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Meester in “Dutch
craftsman's skill must be dispensed with to secure these results, he decides to let it
for the sake of the higher truths. But his broader and more generalized treatment of his subject reveals always masterly ability on the technical side as well.
The late Mr. J. S. Forbes, of London, at a banquet given in Holland in Israels' honour, “spoke of the greater things of life as small, J. de and the smaller things as great, in alluding to the pictures of the master; and said if his Painters of humble men and women, and their poverty- teenth stricken homes, speak to us apparently of the Century.” smaller things of life, for all that, the greater things lie hidden within them, and it is our want of intelligence if we do not perceive them.”
Can we judge of Israels' views of life from his pictures? It is an interesting and fascinating study. His work, like that of Rembrandt, the artist with whom he has most in common, is that of one who ponders over what he sees, and it reveals as much as he cares to tell of his thoughts. He paints all the various stages of life. When representing the springtime of
existence, he sees, as is only natural, the joy of mere being, and he thoroughly enters into it. He shows us the happy children on the seashore, playing in the sand, building castles in the air. Like little voyagers starting out in life, they are occupied, as others who have travelled farther on, with the trifles around them, and how serious these seem! Bright and cheerful are these scenes; the sea is always calm and peaceful, and the sky a perpetual azure blue.
Then in the pictures of which the “Bashful Suitor” in the Metropolitan Museum in New York is a type, we find the lovers, in those years when “to be young” is “very heaven," absorbed in themselves and their own feelings. The landscape seems to fall into tune and to sympathize with them. Israels has a peculiar way of painting these country roads and fields. The colour, except in his small window-landscapes, is unreal but imaginative. Such greens and blues and browns are quite unlike anything we can see, but what a depth of feeling and wealth of suggestion there is in them! He gives us something so strongly personal we feel it is a very part of himself; and, like the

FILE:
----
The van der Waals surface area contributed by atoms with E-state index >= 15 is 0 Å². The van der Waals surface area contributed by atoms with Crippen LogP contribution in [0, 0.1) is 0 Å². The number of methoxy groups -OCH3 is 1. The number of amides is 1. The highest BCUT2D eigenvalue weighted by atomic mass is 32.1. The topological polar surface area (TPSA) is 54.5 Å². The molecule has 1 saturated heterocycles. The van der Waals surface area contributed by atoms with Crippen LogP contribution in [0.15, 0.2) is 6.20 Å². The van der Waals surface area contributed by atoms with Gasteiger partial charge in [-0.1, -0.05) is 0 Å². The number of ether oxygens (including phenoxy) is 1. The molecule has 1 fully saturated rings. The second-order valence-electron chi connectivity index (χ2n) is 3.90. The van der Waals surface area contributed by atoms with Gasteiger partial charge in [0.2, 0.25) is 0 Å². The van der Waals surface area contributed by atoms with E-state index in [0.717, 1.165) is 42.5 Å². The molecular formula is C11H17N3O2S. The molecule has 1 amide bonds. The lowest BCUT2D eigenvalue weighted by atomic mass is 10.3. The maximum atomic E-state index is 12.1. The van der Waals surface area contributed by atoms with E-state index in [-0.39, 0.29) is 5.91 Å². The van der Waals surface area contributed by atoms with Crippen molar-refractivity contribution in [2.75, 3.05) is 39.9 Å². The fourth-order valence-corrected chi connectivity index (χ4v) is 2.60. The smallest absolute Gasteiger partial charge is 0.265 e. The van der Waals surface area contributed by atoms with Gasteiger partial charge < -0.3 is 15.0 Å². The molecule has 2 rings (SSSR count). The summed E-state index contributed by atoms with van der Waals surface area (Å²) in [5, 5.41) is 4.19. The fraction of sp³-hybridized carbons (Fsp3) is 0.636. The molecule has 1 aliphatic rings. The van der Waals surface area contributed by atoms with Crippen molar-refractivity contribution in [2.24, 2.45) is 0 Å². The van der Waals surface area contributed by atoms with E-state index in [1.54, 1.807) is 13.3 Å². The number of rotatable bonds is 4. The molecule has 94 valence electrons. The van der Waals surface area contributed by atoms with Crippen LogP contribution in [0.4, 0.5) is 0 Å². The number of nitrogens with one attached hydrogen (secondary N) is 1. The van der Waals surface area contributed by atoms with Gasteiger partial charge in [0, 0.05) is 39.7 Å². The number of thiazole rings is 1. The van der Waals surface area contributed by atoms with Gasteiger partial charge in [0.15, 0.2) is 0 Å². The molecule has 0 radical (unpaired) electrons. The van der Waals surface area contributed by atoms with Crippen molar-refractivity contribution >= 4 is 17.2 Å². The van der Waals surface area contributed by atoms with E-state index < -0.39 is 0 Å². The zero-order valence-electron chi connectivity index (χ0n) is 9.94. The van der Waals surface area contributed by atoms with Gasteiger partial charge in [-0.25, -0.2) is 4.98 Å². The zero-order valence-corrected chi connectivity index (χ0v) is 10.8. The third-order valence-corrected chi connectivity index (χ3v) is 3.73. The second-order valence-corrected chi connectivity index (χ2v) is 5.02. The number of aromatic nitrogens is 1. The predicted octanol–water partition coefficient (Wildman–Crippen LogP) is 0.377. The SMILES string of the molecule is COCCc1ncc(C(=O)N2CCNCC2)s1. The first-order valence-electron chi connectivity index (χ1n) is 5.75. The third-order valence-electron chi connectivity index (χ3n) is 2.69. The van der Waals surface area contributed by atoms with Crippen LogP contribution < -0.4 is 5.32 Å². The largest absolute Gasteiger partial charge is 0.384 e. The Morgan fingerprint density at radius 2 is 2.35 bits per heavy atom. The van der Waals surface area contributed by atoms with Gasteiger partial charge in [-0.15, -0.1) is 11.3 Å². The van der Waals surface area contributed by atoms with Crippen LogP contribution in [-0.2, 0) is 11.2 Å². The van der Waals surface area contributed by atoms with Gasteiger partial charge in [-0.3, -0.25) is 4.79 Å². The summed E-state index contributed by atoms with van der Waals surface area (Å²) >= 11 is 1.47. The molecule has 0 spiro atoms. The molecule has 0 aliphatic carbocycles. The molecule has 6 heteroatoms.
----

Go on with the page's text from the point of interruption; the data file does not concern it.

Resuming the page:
"Wedding Guest,” we listen and learn new things or old things in a new guise, from one who has come through more than the ordinary experience, and knows the people who must sympathize with him and hear him tell his tale of life.
He also frequently paints the mother with her child, the peasant girl sitting near a window in her home sewing, or, as the twilight falls and darkness gathers, just looking out and thinking; the fisherman's daughter seated on a knoll of the sand dunes near the sea, waiting for the return of the boats; the old woman resting before a comfortable fire, enjoying the evening of life, or her companion lighting his pipe. Israels devoted himself to the painting of this peasant life, and as the first to depict it in this natural yet very personal way, his name will always be associated with this branch of art in a very special manner. He has a very intimate sympathy with the toilers of the land, and he portrays their homes and occupations in a loving and poetic manner, always trying to show the inner and spiritual side of their lives.